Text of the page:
Can a builder be sued twice for the same defects?

Can a builder be sued twice for the same defects?

31 Jan 2018

By Justin Cotton, Director, Lovegrove & Cotton

Just when you think it is safe to go into the water, can a builder be sued twice for the same defects? In this article, Justin Cotton sets out the legal precedents relevant to situations where building defect claims reappear after a prior ruling at Court or VCAT.

Particularly in domestic building disputes, the standard terms of settlement if a case settles outside a hearing, is that the Builder is given a full and final release in regard to all claimed building defects that are currently known, or ought reasonably to be known to exist to the parties at that time (ie the time the terms are signed).

But what happens where a domestic building dispute has already been ruled upon at Court or at VCAT (including any decision on defects), but then the same owners (or subsequent owners) then come back at the Builder down the track with more defect claims?

The issue then becomes, is the new claim relating to ‘new defects’, that were not known or could not reasonably have been known to exist at the time of the earlier settlement or ruling – or are they instead a regurgitation of the same or similar defect problems?

In such cases, and remembering that every fact situation is unique, the Builder can perhaps raise the legal argument of ‘issue estoppel’. This is possibly ‘legalese’ for saying that a party should not be sued twice for the same thing.

There is a seminal case of the High Court that looked at this factor, in a matter involving a workplace injury to a worker (Mr Sotareles) caused by crane equipment, in circumstances where the (faulty) crane had been hired from the Port of Melbourne Authority by the worker’s employer.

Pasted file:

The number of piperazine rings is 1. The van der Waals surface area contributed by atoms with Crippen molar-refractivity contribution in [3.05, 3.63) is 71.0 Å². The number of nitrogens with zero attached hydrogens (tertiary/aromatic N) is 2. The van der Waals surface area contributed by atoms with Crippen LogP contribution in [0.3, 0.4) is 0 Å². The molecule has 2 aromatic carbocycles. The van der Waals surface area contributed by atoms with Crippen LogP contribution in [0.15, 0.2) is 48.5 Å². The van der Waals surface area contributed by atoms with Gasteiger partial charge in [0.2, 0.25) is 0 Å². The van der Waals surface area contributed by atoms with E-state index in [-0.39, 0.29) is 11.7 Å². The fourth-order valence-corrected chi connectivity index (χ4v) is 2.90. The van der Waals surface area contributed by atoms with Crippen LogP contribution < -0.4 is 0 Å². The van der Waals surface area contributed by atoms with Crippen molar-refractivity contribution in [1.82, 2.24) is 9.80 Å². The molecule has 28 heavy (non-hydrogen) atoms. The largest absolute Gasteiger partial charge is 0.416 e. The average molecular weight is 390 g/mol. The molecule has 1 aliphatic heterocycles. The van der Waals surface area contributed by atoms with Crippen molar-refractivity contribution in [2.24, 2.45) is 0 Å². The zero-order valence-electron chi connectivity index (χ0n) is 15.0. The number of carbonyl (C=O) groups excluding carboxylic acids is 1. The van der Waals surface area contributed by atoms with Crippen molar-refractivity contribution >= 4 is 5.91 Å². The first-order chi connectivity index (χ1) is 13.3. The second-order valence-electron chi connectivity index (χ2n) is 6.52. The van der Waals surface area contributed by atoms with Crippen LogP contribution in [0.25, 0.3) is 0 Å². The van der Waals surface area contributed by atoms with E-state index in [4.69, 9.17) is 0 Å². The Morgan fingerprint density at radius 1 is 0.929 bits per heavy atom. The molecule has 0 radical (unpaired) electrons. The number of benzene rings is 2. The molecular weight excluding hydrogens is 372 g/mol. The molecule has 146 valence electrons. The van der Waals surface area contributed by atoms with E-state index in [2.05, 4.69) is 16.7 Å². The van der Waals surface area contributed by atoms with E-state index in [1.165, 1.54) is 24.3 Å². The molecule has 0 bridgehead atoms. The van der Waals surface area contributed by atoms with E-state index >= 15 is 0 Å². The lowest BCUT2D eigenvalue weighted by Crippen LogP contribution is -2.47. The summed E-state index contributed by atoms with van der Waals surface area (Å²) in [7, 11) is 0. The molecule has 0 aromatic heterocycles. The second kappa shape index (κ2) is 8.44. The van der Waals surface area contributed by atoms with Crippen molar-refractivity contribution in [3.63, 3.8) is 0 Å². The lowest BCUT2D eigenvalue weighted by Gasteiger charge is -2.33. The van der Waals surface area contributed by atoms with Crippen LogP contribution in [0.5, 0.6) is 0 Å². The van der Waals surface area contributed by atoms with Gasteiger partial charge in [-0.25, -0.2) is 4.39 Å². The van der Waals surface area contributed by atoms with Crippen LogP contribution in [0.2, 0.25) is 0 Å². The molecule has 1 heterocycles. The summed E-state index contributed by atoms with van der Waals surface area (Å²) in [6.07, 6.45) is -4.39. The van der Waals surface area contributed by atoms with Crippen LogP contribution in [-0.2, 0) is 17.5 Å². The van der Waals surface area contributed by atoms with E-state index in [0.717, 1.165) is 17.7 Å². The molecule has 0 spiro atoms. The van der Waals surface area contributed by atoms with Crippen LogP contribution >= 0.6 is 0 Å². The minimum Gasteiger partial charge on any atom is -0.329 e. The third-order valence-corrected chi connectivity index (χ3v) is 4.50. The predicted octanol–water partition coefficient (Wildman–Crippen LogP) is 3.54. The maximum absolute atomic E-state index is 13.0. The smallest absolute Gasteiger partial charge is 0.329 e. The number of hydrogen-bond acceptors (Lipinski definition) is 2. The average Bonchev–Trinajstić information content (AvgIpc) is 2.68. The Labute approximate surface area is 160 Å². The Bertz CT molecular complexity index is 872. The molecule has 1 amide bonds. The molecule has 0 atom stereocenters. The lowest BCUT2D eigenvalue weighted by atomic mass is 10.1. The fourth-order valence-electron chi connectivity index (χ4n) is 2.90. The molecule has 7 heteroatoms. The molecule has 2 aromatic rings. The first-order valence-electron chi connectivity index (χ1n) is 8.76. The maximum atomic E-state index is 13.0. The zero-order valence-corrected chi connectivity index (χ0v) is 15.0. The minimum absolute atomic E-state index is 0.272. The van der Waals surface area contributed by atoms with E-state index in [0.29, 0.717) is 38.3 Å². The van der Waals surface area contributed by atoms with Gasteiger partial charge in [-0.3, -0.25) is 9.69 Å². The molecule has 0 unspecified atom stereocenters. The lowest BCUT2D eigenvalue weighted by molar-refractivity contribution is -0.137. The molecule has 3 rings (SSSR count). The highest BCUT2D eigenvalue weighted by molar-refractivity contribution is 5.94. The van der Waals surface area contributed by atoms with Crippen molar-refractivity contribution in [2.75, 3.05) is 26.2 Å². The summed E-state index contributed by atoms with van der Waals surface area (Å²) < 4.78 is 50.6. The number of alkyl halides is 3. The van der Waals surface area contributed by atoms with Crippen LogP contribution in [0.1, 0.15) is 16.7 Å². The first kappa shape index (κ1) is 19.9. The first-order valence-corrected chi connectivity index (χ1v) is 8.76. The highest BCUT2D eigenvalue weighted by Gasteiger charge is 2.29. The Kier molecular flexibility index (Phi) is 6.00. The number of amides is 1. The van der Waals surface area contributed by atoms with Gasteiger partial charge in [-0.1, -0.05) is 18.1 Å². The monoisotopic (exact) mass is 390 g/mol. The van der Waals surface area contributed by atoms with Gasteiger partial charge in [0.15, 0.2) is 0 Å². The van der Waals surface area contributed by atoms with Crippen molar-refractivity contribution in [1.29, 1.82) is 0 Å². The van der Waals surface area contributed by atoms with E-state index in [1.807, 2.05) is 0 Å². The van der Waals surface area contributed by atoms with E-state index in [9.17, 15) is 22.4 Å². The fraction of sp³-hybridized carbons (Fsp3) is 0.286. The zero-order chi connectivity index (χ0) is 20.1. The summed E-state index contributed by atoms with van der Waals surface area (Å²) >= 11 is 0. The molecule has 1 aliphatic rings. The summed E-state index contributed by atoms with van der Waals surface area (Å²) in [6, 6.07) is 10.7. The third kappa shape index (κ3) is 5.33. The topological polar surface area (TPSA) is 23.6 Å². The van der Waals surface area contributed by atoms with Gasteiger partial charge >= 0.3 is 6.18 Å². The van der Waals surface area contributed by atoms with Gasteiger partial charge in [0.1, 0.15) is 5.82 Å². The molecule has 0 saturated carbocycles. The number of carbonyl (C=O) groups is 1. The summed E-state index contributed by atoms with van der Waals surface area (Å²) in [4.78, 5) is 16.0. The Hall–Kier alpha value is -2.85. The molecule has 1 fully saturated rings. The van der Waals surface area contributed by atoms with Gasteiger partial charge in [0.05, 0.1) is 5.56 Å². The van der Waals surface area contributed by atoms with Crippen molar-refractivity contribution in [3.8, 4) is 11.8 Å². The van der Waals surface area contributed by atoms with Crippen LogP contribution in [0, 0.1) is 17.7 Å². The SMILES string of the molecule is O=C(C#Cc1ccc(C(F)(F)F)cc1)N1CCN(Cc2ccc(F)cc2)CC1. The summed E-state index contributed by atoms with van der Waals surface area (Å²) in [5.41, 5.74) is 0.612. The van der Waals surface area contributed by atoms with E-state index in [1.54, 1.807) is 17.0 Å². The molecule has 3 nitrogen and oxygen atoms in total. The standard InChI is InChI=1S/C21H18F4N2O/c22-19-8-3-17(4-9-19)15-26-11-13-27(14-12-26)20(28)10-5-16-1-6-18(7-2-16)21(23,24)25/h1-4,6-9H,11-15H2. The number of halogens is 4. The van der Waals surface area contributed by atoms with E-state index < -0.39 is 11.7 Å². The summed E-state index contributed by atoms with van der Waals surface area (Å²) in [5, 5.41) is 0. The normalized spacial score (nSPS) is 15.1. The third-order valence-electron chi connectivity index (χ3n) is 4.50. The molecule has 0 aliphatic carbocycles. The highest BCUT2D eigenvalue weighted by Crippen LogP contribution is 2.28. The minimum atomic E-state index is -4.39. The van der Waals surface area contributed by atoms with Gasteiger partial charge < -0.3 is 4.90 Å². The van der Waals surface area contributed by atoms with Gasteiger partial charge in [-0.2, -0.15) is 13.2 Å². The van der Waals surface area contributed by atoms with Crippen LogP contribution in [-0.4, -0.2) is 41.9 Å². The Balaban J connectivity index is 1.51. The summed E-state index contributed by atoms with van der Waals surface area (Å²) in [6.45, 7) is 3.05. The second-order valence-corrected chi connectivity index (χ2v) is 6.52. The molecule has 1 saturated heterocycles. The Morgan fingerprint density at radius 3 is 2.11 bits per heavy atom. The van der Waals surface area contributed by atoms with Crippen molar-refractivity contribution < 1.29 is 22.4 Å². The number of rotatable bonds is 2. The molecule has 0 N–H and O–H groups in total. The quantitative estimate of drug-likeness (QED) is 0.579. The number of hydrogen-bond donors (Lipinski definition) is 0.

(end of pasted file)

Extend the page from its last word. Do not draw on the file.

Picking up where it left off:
Port of Melbourne Authority v Anshun Pty Ltd [1981] HCA 45

The earlier case with Sotareles’ claim for personal injury compensation for an accident caused by crane equipment hired by Anshun from the Port Authority, had decided the contributions under the Wrongs Act between Anshun and the Authority.

In a second later proceeding, the Authority tried to claim the amount it had paid to Mr Sotareles, under an indemnity clause in the crane hire contract between itself and Anshun.

The Authority argued that the cause of action about the indemnity was not canvassed in the Sotareles action and was not determined in that judgment, so no form of “estoppel” would apply to prevent the indemnity being raised in a second later action.

Two closely related legal defences in this type of scenario can be summarised as follows:

Res Judicata (cause of action estoppel): the right or cause of action claimed in the second suit has already in the former proceedings passed into judgment, so that it is merged and no longer has a separate existence.

Issue Estoppel: in the new action a state of fact or law is alleged or denied, the existence of which is a matter necessarily decided by the prior judgment or order.

As the indemnity cause of action was not litigated as part of the contribution proceedings in the earlier Sotareles case, this was not a case of Res Judicata.

But there is a wider principle of law that a party can be shut out of later litigation of an issue which could and should have been litigated in earlier proceedings.

The question was whether this case fell within the extended principle expressed by Sir James Wigram VC in Henderson v Henderson (1843) 3 Hare at page 115:

“…the Court requires the parties to that litigation to bring forward their whole case, and will not (except under special circumstances) permit the same parties to open the same subject of litigation in respect of matter which might have been brought forward as part of the subject in contest, but which was not brought forward, only because they have, from negligence, inadvertence, or even accident, omitted part of their case.”

Though each case will turn on its own facts. Note the decision in Davis v Hedges (1871) LR 6 QB 87 where a plaintiff was not precluded from claiming damages for non-performance and improper performance of work, by reason of his failure to raise this claim when earlier sued by the defendant for the price of the (allegedly defective) work completed.